- Project plans
- Project activities
- Legislation and standards
- Industry context
- Specialist wikis
Last edited 02 Jul 2021
Why do buildings crack? (DG 361)
Why do buildings crack? (DG 361) was first published by BRE in May 1991, and the original content largely remains valid. The current edition was published on 21 August 2014 and includes updated references. It was written by Roger Sadgrove.
Most buildings develop cracks in their fabric, often soon after construction when materials are drying out, but sometimes later. Most early cracking is not structurally significant and is easily repaired. Only rarely does cracking indicate a reduction in structural capacity.
However, diagnosis can be difficult, as every building is unique and several factors may combine to produce a defect. DG 361 examines the causes of cracking in buildings, describes a wide range of potential problems and offers complete solutions to every cracking problem. It is intended to broaden the reader’s understanding of the factors that contribute to cracking and so increase the likelihood of correct diagnosis and remediation.
The contents of the 12 page digest are:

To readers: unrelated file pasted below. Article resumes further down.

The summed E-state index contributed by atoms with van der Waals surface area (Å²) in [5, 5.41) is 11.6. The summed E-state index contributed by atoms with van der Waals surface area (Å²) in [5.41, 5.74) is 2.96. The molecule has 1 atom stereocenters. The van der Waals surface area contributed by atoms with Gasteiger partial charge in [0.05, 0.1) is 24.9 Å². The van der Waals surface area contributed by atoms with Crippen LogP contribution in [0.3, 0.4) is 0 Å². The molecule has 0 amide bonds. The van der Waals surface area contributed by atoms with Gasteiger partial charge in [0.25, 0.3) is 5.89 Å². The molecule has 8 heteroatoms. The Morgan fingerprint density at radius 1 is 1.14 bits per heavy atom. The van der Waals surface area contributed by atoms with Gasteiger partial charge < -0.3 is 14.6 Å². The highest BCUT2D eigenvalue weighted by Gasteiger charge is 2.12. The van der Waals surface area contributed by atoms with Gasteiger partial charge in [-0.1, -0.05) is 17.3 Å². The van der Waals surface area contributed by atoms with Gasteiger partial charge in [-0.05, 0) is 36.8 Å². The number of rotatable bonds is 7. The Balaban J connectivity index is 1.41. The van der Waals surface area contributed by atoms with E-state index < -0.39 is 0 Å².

- Extent of movement.
- The effect of movements: how do cracks occur?
- Temperature changes.
- Initial drying out of moisture and wetting and drying.
- Loss of volatiles.
- Freezing and thawing of absorbed water.
- Subsurface crystallisation of soluble salts.
- Sulfate attack.
- Corrosion or oxidation of steel.
- Moisture expansion of fired clay products.
- Alkali silica reaction.
- Hydration of oxides and unstable clinker aggregates.
- Imposed load effects.
- Foundation movement.
 Related articles on Designing Buildings Wiki
- BRE articles on Designing Buildings Wiki.
- BRE Buzz articles on Designing Buildings Wiki.
- BRE Buzz.
- Building Research Establishment.
- Burland scale
- Cracking and building movement.
- Cracking in buildings.
- Defects in brickwork.
- Defects in construction.
- Defects in dot and dab.
- Defects in stonework.
- Ground heave.
- Latent defects.
- Leaning Tower of Pisa.
- Preventing wall collapse.
- Pyrite and mica redress issues in Dail Eireann.
Featured articles and news
Will the way we heat homes change when winter comes ?
Can XR technology be leveraged in design & construction?
Or are you capping.
Digital gaming competition for UK students aged 16 to 18.
Heritage protection in England vs Australia.
Three-quarters of fire doors fail inspections
The role of geoparks, biospheres and world heritage sites.
Just one month to go ! Find out more here.
A new gallery for the University of Huddersfield.
What will it take to stop it ?
To celebrate world bee day 2022 !
Not forgetting part F and the new part overheating part O.
As energy prices jump up in cost.
With people in the UK from Ukraine.
Industry leader Steve Murray takes on role.
An abundant and versatile building material.
600,000 heat pump installations targeted per year by 2028.
Helping prevent those unwanted outcomes.
How has transport changed due to Covid-19 ?
Will you need it ? after June 15 and the new Part O ?
Create an account and write the first of many articles.